Schedules for Self-monitoring Blood Pressure: A Systematic Review

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Hodgkinson, James A 
Stevens, Richard 
Grant, Sabrina 
Mant, Jonathan William 
Bray, Emma P 

BACKGROUND Self-monitoring of blood pressure better predicts prognosis than clinic measurement, is popular with patients, and endorsed in hypertension guidelines. However, there is uncertainty over the optimal selfmonitoring schedule. We therefore aimed to determine the optimum schedule to predict future cardiovascular events and determine “true” underlying blood pressure.

METHODS Six electronic databases were searched from November 2009 (updating a National Institute for Health and Care Excellence [NICE] systematic review) to April 2017. Studies that compared aspects of self-monitoring schedules to either prognosis or reliability/reproducibility in hypertensive adults were included. Data on study and population characteristics, self-monitoring regime, and outcomes were extracted by 2 reviewers independently.

RESULTS From 5,164 unique articles identified, 25 met the inclusion criteria. Twelve studies were included from the original NICE review, making a total of 37 studies. Increasing the number of days of measurement improved prognostic power: 72%–91% of the theoretical maximum predictive value (asymptotic maximum hazard ratio) was reached by 3 days and 86%–96% by 7 days. Increasing beyond 3 days of measurement did not result in better correlation with ambulatory monitoring. There was no convincing evidence that the timing or number of readings per day had an effect, or that ignoring the first day’s measurement was necessary.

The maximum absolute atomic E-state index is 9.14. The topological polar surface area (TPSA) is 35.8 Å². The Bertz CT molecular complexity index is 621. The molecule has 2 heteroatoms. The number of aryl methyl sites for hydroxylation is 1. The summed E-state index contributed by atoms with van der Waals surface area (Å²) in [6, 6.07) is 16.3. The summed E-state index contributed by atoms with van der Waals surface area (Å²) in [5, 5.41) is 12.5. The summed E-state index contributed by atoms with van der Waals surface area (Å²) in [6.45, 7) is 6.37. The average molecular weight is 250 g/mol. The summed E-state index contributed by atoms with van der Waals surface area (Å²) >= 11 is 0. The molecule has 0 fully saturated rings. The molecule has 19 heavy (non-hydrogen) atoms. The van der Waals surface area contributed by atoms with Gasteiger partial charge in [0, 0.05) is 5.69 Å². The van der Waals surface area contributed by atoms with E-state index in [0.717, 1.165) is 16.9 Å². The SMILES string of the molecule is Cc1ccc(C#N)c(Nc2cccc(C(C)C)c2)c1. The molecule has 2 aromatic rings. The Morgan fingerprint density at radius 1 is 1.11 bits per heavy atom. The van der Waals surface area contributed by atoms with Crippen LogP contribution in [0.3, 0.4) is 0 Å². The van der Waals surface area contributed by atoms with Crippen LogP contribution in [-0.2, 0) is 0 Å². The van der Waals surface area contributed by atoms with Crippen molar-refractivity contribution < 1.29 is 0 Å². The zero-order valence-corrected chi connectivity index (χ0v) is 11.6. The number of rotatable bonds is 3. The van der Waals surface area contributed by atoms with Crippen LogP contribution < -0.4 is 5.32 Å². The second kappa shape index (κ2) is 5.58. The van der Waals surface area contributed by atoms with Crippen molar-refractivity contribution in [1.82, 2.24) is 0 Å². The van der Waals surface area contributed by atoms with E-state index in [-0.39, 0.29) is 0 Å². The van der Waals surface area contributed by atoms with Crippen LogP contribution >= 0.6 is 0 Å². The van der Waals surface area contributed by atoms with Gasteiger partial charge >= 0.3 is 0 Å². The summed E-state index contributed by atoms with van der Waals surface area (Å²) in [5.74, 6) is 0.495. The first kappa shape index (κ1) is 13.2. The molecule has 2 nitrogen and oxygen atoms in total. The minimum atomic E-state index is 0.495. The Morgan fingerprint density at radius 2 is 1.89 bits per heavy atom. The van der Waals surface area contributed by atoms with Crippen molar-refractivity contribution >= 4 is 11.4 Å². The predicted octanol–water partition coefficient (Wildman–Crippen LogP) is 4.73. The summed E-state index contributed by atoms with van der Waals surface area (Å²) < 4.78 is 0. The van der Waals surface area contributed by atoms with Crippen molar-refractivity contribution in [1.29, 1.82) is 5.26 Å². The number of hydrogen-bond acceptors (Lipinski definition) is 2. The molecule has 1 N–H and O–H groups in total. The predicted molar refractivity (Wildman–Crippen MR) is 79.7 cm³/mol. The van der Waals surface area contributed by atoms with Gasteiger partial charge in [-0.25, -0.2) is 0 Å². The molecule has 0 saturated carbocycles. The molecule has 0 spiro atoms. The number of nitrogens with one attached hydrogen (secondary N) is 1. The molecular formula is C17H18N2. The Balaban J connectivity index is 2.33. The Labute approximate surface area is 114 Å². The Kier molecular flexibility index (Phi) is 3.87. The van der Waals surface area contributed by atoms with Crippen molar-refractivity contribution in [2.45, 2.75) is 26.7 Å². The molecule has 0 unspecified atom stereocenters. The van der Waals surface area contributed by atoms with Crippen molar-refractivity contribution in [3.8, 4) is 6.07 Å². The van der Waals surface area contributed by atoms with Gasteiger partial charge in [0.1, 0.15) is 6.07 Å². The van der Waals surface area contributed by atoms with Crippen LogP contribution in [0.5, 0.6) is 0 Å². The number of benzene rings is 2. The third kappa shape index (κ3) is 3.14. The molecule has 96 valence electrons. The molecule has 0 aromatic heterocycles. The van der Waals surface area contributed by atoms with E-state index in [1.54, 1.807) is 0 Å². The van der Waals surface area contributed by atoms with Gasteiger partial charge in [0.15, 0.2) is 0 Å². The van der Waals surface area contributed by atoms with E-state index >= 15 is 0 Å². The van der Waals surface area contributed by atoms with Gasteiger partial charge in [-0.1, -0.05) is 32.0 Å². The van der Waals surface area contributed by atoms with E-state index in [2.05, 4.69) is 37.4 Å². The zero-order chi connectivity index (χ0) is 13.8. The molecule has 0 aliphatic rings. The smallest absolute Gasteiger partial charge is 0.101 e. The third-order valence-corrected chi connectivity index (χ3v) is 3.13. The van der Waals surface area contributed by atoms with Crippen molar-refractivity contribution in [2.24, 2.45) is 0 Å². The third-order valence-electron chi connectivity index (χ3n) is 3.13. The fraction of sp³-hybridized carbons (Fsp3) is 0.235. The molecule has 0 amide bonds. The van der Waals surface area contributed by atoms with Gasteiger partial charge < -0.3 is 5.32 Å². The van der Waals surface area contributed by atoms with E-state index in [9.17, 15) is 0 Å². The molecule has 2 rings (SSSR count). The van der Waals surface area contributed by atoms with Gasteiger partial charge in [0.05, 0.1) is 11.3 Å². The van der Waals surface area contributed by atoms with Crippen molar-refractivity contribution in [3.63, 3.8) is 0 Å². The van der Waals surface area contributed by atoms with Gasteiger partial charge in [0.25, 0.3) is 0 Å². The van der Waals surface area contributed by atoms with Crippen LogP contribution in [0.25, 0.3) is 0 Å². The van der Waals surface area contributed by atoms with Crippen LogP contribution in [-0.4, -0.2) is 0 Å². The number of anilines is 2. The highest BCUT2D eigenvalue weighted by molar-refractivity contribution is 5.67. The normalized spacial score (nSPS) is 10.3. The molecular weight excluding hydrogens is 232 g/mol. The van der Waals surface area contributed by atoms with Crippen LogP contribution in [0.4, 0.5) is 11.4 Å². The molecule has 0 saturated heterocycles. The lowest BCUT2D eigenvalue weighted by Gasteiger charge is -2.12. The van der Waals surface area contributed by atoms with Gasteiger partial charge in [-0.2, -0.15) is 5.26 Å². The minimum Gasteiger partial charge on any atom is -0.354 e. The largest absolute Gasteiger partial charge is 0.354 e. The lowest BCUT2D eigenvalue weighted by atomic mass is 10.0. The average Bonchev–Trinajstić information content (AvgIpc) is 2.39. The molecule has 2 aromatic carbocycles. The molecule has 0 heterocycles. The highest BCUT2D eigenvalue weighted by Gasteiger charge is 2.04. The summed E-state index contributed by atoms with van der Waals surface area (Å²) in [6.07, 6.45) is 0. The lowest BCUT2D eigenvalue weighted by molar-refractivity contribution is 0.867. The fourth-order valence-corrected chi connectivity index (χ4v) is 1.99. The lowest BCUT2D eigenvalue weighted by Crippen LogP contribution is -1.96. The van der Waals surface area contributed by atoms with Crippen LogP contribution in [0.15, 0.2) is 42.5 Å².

CONCLUSIONS Home blood pressure should be measured for 3 days, increased to 7 only when mean blood pressure is close to a diagnostic or treatment threshold. Other aspects of a monitoring schedule can be flexible to facilitate patient uptake of and adherence with self-monitoring.

blood pressure, blood pressure monitoring, hypertension, regression dilution, schedule, self-monitoring, systematic review, Blood Pressure, Blood Pressure Monitoring, Ambulatory, Humans, Hypertension, Patient Compliance
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American Journal of Hypertension
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Oxford University Press (OUP)
We thank Siobhan Milner, Nashat Qamar, and Sally Fillingham for their support in screening studies. This article presents independent research commissioned by the National Institute for Health Research (NIHR) under its Programme Grants for Applied Research funding scheme (RP-PG-1209–10051). R.J.M. was funded by an NIHR Professorship (NIHR-RP-R2-12–015). R.J.M. and F.D.R.H. receive support from the NIHR Collaborations for Leadership in Applied Health Research and Care (CLAHRC) Oxford. The guideline development work undertaken by R.O.M., R.J.M, and B.W. received funding from the National Institute for Health and Care Excellence. The views expressed in this publication are those of the authors and not necessarily those of the NHS, the NIHR, the Department of Health, or the National Institute for Health and Care Excellence.